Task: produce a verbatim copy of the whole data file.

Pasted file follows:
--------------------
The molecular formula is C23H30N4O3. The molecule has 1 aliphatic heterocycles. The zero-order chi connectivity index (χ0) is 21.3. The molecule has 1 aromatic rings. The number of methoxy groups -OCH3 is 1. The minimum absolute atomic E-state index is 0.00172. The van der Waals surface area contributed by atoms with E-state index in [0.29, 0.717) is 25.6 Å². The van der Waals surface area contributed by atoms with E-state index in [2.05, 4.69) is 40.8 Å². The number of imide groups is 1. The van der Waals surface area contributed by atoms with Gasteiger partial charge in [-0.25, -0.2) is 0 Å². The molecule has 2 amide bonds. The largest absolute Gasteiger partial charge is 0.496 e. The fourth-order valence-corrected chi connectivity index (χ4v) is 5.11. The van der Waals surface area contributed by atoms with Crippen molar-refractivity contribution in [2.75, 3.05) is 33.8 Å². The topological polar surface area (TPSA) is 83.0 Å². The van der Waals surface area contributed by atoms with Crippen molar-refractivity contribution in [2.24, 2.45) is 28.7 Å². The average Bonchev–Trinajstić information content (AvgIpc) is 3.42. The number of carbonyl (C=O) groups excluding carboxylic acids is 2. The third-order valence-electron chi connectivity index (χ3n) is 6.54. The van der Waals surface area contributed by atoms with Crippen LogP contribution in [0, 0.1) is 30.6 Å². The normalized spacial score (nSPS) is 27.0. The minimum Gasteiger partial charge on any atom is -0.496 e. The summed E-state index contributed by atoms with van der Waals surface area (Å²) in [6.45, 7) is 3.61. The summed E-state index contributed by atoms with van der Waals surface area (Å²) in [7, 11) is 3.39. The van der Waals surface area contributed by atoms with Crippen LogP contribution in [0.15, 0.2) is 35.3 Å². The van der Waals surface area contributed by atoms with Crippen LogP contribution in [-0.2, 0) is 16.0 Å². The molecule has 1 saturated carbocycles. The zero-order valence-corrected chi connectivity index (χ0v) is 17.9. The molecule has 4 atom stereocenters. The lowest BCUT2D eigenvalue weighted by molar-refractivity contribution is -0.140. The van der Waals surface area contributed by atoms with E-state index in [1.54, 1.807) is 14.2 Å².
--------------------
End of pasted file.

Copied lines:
The molecular formula is C23H30N4O3. The molecule has 1 aliphatic heterocycles. The zero-order chi connectivity index (χ0) is 21.3. The molecule has 1 aromatic rings. The number of methoxy groups -OCH3 is 1. The minimum absolute atomic E-state index is 0.00172. The van der Waals surface area contributed by atoms with E-state index in [0.29, 0.717) is 25.6 Å². The van der Waals surface area contributed by atoms with E-state index in [2.05, 4.69) is 40.8 Å². The number of imide groups is 1. The van der Waals surface area contributed by atoms with Gasteiger partial charge in [-0.25, -0.2) is 0 Å². The molecule has 2 amide bonds. The largest absolute Gasteiger partial charge is 0.496 e. The fourth-order valence-corrected chi connectivity index (χ4v) is 5.11. The van der Waals surface area contributed by atoms with Crippen molar-refractivity contribution in [2.75, 3.05) is 33.8 Å². The topological polar surface area (TPSA) is 83.0 Å². The van der Waals surface area contributed by atoms with Crippen molar-refractivity contribution in [2.24, 2.45) is 28.7 Å². The average Bonchev–Trinajstić information content (AvgIpc) is 3.42. The number of carbonyl (C=O) groups excluding carboxylic acids is 2. The third-order valence-electron chi connectivity index (χ3n) is 6.54. The van der Waals surface area contributed by atoms with Crippen LogP contribution in [0, 0.1) is 30.6 Å². The normalized spacial score (nSPS) is 27.0. The minimum Gasteiger partial charge on any atom is -0.496 e. The summed E-state index contributed by atoms with van der Waals surface area (Å²) in [6.45, 7) is 3.61. The summed E-state index contributed by atoms with van der Waals surface area (Å²) in [7, 11) is 3.39. The van der Waals surface area contributed by atoms with Crippen LogP contribution in [0.15, 0.2) is 35.3 Å². The van der Waals surface area contributed by atoms with Crippen LogP contribution in [-0.2, 0) is 16.0 Å². The molecule has 1 saturated carbocycles. The zero-order valence-corrected chi connectivity index (χ0v) is 17.9. The molecule has 4 atom stereocenters. The lowest BCUT2D eigenvalue weighted by molar-refractivity contribution is -0.140. The van der Waals surface area contributed by atoms with E-state index in [1.54, 1.807) is 14.2 Å².